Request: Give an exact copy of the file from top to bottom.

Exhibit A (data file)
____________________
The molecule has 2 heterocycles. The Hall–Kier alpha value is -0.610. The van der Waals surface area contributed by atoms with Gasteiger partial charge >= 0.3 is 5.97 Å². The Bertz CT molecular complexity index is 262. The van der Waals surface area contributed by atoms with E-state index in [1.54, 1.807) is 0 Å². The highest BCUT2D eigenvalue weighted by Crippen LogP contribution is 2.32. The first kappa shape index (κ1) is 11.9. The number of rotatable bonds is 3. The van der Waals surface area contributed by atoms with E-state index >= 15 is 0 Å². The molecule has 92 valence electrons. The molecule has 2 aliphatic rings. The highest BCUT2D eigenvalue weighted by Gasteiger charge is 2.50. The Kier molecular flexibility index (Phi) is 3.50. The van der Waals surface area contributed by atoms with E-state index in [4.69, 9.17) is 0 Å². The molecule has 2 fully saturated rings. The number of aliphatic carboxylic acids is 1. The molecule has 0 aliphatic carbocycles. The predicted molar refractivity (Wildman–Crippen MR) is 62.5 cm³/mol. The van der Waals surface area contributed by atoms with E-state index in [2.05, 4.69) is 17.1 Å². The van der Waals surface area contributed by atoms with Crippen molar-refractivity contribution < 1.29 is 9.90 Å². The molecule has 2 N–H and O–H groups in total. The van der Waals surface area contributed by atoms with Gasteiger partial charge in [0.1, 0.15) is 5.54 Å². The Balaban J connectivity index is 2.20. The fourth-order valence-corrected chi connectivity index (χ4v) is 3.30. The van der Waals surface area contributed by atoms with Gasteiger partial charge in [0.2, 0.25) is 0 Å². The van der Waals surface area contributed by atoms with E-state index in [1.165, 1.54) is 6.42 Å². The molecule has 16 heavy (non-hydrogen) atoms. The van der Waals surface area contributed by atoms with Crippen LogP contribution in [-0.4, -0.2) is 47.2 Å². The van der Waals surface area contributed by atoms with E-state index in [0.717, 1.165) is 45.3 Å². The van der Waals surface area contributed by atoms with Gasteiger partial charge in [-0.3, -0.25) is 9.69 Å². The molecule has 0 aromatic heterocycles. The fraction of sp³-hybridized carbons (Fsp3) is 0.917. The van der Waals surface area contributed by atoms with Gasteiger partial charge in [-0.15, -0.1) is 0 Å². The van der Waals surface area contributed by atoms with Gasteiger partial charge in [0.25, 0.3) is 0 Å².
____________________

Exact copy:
The molecule has 2 heterocycles. The Hall–Kier alpha value is -0.610. The van der Waals surface area contributed by atoms with Gasteiger partial charge >= 0.3 is 5.97 Å². The Bertz CT molecular complexity index is 262. The van der Waals surface area contributed by atoms with E-state index in [1.54, 1.807) is 0 Å². The highest BCUT2D eigenvalue weighted by Crippen LogP contribution is 2.32. The first kappa shape index (κ1) is 11.9. The number of rotatable bonds is 3. The van der Waals surface area contributed by atoms with E-state index >= 15 is 0 Å². The molecule has 92 valence electrons. The molecule has 2 aliphatic rings. The highest BCUT2D eigenvalue weighted by Gasteiger charge is 2.50. The Kier molecular flexibility index (Phi) is 3.50. The van der Waals surface area contributed by atoms with E-state index in [4.69, 9.17) is 0 Å². The molecule has 2 fully saturated rings. The number of aliphatic carboxylic acids is 1. The molecule has 0 aliphatic carbocycles. The predicted molar refractivity (Wildman–Crippen MR) is 62.5 cm³/mol. The van der Waals surface area contributed by atoms with E-state index in [2.05, 4.69) is 17.1 Å². The van der Waals surface area contributed by atoms with Crippen molar-refractivity contribution < 1.29 is 9.90 Å². The molecule has 2 N–H and O–H groups in total. The van der Waals surface area contributed by atoms with Gasteiger partial charge in [0.1, 0.15) is 5.54 Å². The Balaban J connectivity index is 2.20. The fourth-order valence-corrected chi connectivity index (χ4v) is 3.30. The van der Waals surface area contributed by atoms with Gasteiger partial charge in [0.2, 0.25) is 0 Å². The van der Waals surface area contributed by atoms with E-state index in [1.165, 1.54) is 6.42 Å². The molecule has 16 heavy (non-hydrogen) atoms. The van der Waals surface area contributed by atoms with Crippen LogP contribution in [-0.4, -0.2) is 47.2 Å². The van der Waals surface area contributed by atoms with E-state index in [0.717, 1.165) is 45.3 Å². The van der Waals surface area contributed by atoms with Gasteiger partial charge in [-0.3, -0.25) is 9.69 Å². The molecule has 0 aromatic heterocycles. The fraction of sp³-hybridized carbons (Fsp3) is 0.917. The van der Waals surface area contributed by atoms with Gasteiger partial charge in [-0.15, -0.1) is 0 Å². The van der Waals surface area contributed by atoms with Gasteiger partial charge in [0.25, 0.3) is 0 Å².